One way to cope with stress is to set realistic goals for oneself. I had a friend who was a graduate student who was working on computer software to solve a difficult problem. Her supervisor went to meetings and told everyone how he had developed software that solved this problem and that he would make it freely available to everyone who asked for it. The problem was the software wasn't ready when he said it was and there were many difficult problems that needed to be surmounted. My friend, the graduate student, felt under tremendous pressure to get the software working.

    She would have been better off saying to her supervisor that there were many unsolved problems and that it wasn't ready and not tried to rush it. She felt under pressure to get it ready in order to please her supervisor who she depended on for her graduate degree. If one's supervisor is making unreasonable demands then one can't meet them and it is only self destructive to attempt to accomplish the impossible.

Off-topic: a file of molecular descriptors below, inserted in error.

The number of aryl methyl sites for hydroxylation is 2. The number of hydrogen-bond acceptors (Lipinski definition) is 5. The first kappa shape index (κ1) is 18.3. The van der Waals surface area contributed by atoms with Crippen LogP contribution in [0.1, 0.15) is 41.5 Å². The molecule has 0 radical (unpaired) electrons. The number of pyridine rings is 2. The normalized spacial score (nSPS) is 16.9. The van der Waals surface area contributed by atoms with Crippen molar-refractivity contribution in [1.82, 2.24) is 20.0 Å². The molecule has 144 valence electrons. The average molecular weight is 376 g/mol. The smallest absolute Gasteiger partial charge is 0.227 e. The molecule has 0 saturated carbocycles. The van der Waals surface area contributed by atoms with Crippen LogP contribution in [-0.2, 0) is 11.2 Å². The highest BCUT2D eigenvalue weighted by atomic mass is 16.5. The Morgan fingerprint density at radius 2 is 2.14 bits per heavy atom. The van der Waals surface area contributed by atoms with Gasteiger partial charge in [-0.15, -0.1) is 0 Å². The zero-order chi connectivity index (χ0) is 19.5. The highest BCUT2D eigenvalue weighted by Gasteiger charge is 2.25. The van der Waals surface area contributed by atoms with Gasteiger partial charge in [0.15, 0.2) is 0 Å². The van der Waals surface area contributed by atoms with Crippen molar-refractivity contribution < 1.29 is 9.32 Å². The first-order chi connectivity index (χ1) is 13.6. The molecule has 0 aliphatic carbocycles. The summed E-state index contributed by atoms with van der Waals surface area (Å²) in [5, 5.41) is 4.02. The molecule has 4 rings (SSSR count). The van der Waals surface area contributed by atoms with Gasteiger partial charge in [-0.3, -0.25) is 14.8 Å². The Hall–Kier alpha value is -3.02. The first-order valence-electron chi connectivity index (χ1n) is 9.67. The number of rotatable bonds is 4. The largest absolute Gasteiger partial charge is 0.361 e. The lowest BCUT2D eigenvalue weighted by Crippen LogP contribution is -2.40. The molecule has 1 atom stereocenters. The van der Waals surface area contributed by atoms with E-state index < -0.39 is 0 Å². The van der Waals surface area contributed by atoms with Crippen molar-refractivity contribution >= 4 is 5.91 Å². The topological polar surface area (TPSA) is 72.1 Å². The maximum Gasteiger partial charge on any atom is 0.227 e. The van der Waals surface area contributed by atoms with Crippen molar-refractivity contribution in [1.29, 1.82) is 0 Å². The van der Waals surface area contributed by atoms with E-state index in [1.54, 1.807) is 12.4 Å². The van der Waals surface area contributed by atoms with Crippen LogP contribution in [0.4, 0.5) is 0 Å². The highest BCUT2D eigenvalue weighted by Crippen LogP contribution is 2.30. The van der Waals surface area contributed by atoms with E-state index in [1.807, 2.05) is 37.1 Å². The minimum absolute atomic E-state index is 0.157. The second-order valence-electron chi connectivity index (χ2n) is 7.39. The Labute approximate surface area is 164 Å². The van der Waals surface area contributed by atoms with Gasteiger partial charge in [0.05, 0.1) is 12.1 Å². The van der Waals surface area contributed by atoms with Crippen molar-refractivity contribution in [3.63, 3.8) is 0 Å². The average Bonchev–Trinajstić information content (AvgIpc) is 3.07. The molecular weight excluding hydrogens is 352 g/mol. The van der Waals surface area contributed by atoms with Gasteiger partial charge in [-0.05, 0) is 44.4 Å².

Supervisors often make unreasonable demands because they are unaware of the time it takes to accomplish certain tasks.  I have a friend who felt a great deal of stress at work because one of his supervisors expected him to accomplish too much too fast.  He was looking for another job and wasn't sleeping at night because of the stress.  A couple of months later I saw him and he looked relaxed.  I asked him if he had found another job and he told me that he was still at the same job but that it wasn't as stressful anymore.  He explained that he communicated to his supervisor that her expectations were unrealistic and that she actually appreciated his letting her know this.

    Sometimes we may create anxiety in ourselves in order to motivate ourselves to accomplish what we want to accomplish. This is discussed further in the Happiness is a Choice section of this web site.

This topic of coping with anxiety and stress is discussed further in the pressure pyramid and inner peace sections of this web site.  Reducing stress by changing one's attitude at work is discussed in the work section of this web site.


c o p y r i g h t   ( c )   1 9 9 9 - 2004 Karl Ericson Enterprises.  All rights reserved